5 Body Pluto (Icy/Rocky) (plutoid*) Haumea (how-mayuh) (Icy/Rocky) (plutoid*) MakeMake (Mah-Key) (Icy) (plutoid*) Ceres (Rocky) (kilometers) from Sun (millions of kilometers) 2,300 4,400 (closest)** 7,400 (farthest) (Eggshaped) 2,000 x 1,000 1,300 1,900 5,300 (closest)** 7,700 (farthest) 5,700 (closest)** 8,000 (farthest) Rotation (Day) 6.4 Earth 3 hrs 55 min Revolution (Year) 248 Earth 285 Earth? 310 Earth hours 4.6 Earth Moons Rings Temperature Atmosphere Weight on Body*** o F. Nitrogen, CO 2, and Methane (Thin) o F.? o F. Methane o F. (Sun high overhead) *Plutoid a dwarf planet outside the orbit of Neptune. **Closest closest approach to Sun; Farthest farthest distance from Sun. ***Your weight times the number in the column. ne.003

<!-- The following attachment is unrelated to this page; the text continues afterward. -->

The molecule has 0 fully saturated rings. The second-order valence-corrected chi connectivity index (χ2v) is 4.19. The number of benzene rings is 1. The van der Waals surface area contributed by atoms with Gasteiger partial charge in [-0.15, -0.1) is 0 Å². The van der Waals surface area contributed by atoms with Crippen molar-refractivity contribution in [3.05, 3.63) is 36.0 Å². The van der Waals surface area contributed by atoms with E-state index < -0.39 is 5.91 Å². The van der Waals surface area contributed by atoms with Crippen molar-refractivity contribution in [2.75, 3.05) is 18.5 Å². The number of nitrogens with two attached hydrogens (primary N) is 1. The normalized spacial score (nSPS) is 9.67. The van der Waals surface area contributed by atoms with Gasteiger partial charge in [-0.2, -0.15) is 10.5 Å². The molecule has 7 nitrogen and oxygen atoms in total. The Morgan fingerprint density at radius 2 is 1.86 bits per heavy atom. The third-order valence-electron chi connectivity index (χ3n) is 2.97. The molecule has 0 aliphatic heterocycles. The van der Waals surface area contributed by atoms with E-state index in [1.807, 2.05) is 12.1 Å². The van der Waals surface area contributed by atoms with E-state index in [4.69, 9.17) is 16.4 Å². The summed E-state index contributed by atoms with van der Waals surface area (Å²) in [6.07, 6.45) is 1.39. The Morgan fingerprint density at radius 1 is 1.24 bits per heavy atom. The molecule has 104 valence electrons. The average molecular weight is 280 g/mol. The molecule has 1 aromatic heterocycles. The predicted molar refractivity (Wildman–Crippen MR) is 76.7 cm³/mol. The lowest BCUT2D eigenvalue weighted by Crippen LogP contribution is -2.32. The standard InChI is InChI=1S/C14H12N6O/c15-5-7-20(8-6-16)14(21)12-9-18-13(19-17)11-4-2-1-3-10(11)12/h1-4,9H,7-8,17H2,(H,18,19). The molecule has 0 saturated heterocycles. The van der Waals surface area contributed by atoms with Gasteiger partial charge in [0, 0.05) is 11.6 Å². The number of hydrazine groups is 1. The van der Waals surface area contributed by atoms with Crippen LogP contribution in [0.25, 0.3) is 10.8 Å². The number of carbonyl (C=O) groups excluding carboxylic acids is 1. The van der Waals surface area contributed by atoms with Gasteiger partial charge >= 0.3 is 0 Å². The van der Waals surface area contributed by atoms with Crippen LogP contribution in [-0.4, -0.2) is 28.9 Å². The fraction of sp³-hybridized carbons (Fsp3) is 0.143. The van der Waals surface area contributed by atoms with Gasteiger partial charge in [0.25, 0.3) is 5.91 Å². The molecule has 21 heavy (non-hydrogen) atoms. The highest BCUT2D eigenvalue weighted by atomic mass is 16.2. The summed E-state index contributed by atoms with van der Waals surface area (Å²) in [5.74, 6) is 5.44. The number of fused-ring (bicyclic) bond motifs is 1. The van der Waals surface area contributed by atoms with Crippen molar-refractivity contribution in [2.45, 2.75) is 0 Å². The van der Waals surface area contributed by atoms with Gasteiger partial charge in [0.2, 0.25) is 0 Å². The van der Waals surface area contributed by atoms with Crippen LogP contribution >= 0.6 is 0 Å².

6 Comets Composition (what they are made of!) Location of Comets from Sun Number Main Parts of a Comet -Water ice, dry ice, ammonia ice, dirt, and rocks. -Sometimes called dirty snowballs or icy mudballs. Come from the Kuiper Belt (outside the orbit of Neptune) or the Oort Cloud (Oort Cloud named after Jan Oort who proposed its existence [has not been confirmed]) 10,000,000,000,000 (one light year) Over 1,000,000,000,000 Nucleus The dirty snowball. Coma Dense cloud of vaporized ices and dirt that surrounds Nucleus. Tail Gases and other particles blown off the comet by the Solar Wind (particles from the Sun). Always points away from the Sun. (source: Amateur Observer s Program Comets & Asteroids)